* Maronites * Names of the Levant * Phoenicianism * Punic language * Punics * Theory of Phoenician discovery of the Americas *
Canaan A 1692 map of Canaan, by Philip Lea Canaan (; Northwest Semitic Northwest Semitic, known as Syro-Palestinian in dialect geography, is a division of the Semitic languages comprising the indigenous languages of the Levant. It would have ...

Canaan


References


Citations


Sources

* Se
Review by Roger Wright
University of Liverpool. * * Bondi, S. F. 1988. "The Course of History." In ''The Phoenicians'', edited by Sabatino Moscati, 38–45. Milan: Gruppo Editoriale Fabbri. * * * * * * Elayi, J. 2013. '. Paris: Perrin * * Gordon, C. H. 1966. ''Ugarit and Minoan Crete''. New York: W.W. Norton & Company * * Heard, C
''Yahwism and Baalism in Israel & Judah''
(3 May 2009) * * * * Homer. 6th century BC (perhaps 700 BC). ''The Odyssey''. Translated by Stanley Lombardo. Indianapolis: Hackett Publishing Company. * * * * Mikalson, J.D. 2005. ''Ancient Greek Religion''. Malden: Blackwell publishing * * * Ovid. 1st century AD. ''Metamorphoses''. Translated by Rolfe Humphries. Bloomington: Indiana University Press. * * * * W. Röllig (1995)
Phoenician and the Phoenicians in the context of the Ancient Near East
in S. Moscati (ed.), I Fenici ieri oggi domani : ricerche, scoperte, progetti, Roma, p. 203-214 * * * Urquhart, David, "Mount Lebanon"; Google Archives *


Further reading

* Carayon, Nicolas,
Les ports phéniciens et puniques
', PhD Thesis, 2008, Strasbourg, France. * Cerqueiro, Daniel, ', Buenos Aires, Ed. Peq. Venecia, 2002, . * Cioffi, Robert L., "A Palm Tree, a Colour and a Mythical Bird" (review of Josephine Quinn, ''In Search of the Phoenicians'', Princeton, 2017, 360 pp., ), ''London Review of Books'', vol. 41, no. 1 (3 January 2019), pp. 15–16. * Jean-Pierre Thiollet, Thiollet, Jean-Pierre, ', foreword by Guy Gay-Para, H & D, Paris, 2005, . * , for a critical examination of the evidence of Phoenician trade with the South West of the U.K. * Silva, Diógenes. "La literatura sobre fenicios en el territorio brasileño: orígenes y razones", PhD Thesis, Madrid - 2016. Available in https://eprints.ucm.es/39468/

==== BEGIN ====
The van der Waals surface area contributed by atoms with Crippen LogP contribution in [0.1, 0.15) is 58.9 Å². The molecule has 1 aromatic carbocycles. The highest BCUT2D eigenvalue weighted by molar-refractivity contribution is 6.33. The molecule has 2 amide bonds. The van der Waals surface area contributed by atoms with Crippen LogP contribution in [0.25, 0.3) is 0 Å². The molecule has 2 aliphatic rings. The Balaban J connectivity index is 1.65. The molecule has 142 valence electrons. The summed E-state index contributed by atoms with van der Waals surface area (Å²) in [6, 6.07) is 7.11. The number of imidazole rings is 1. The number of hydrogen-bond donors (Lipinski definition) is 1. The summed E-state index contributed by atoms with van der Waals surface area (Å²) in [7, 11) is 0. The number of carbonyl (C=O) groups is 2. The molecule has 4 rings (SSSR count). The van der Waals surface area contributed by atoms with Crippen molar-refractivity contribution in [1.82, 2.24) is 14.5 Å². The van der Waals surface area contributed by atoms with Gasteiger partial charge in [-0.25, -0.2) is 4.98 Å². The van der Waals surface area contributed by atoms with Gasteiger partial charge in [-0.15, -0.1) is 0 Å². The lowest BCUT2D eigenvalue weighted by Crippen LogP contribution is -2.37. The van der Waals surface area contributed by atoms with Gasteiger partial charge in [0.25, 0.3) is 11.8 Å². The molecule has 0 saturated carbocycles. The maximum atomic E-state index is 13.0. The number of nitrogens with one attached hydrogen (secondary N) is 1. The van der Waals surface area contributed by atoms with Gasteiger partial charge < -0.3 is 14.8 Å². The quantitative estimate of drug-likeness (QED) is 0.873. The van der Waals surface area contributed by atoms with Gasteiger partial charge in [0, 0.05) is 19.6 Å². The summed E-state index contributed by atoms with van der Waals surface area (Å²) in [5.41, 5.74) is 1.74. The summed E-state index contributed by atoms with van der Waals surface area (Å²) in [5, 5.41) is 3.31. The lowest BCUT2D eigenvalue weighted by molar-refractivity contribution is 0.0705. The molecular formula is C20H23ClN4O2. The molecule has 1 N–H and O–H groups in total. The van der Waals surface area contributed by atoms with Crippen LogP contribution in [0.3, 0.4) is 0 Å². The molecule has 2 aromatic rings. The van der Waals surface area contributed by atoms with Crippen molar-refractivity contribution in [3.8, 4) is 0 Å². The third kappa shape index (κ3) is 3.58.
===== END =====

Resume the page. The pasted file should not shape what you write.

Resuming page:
External links


BBC Radio4 – In Our Time: The Phoenicians (audio archive)

The quest for the Phoenicians in South Lebanon


* {{Authority control Phoenicia, Ancient Lebanon Ancient Levant Ancient Near East Bronze Age Asia Bronze Age cultures Iron Age cultures of Asia Iron Age cultures of Africa History of the Mediterranean Ancient Asia Ancient Africa Ancient Europe Ancient Syria Ancient history of Turkey Ancient history of the Iberian Peninsula Ancient history of North Africa History of Palestine (region) History of Western Asia Civilizations 2nd millennium BC 9th century BC 8th century BC 7th century BC 6th century BC States and territories established in the 3rd millennium BC States and territories disestablished in the 6th century BC 6th-century BC disestablishments Ancient Israel and Judah